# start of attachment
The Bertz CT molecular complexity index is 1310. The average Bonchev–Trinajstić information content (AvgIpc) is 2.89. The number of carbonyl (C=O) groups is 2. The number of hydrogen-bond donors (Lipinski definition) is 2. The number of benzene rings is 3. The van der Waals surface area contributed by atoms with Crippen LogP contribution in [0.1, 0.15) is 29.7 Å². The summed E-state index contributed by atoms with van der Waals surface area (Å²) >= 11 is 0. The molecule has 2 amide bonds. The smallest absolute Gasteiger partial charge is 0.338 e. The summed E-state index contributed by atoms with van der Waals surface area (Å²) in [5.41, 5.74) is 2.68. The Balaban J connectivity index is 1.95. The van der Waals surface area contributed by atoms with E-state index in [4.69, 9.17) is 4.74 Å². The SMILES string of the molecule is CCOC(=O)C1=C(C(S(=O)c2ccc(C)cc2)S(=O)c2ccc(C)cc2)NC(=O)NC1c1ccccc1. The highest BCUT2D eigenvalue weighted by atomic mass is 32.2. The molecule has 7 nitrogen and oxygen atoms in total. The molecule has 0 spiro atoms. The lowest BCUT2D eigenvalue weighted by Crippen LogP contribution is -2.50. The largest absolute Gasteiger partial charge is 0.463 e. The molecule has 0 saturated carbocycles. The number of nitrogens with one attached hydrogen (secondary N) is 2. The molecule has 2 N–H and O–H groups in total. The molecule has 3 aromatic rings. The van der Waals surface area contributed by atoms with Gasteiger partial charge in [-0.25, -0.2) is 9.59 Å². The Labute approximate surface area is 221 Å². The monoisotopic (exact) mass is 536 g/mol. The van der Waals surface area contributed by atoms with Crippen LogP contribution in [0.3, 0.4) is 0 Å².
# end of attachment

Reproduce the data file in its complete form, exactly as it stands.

The Bertz CT molecular complexity index is 1310. The average Bonchev–Trinajstić information content (AvgIpc) is 2.89. The number of carbonyl (C=O) groups is 2. The number of hydrogen-bond donors (Lipinski definition) is 2. The number of benzene rings is 3. The van der Waals surface area contributed by atoms with Crippen LogP contribution in [0.1, 0.15) is 29.7 Å². The summed E-state index contributed by atoms with van der Waals surface area (Å²) >= 11 is 0. The molecule has 2 amide bonds. The smallest absolute Gasteiger partial charge is 0.338 e. The summed E-state index contributed by atoms with van der Waals surface area (Å²) in [5.41, 5.74) is 2.68. The Balaban J connectivity index is 1.95. The van der Waals surface area contributed by atoms with E-state index in [4.69, 9.17) is 4.74 Å². The SMILES string of the molecule is CCOC(=O)C1=C(C(S(=O)c2ccc(C)cc2)S(=O)c2ccc(C)cc2)NC(=O)NC1c1ccccc1. The highest BCUT2D eigenvalue weighted by atomic mass is 32.2. The molecule has 7 nitrogen and oxygen atoms in total. The molecule has 0 spiro atoms. The lowest BCUT2D eigenvalue weighted by Crippen LogP contribution is -2.50. The largest absolute Gasteiger partial charge is 0.463 e. The molecule has 0 saturated carbocycles. The number of nitrogens with one attached hydrogen (secondary N) is 2. The molecule has 2 N–H and O–H groups in total. The molecule has 3 aromatic rings. The van der Waals surface area contributed by atoms with Gasteiger partial charge in [-0.25, -0.2) is 9.59 Å². The Labute approximate surface area is 221 Å². The monoisotopic (exact) mass is 536 g/mol. The van der Waals surface area contributed by atoms with Crippen LogP contribution in [0.3, 0.4) is 0 Å².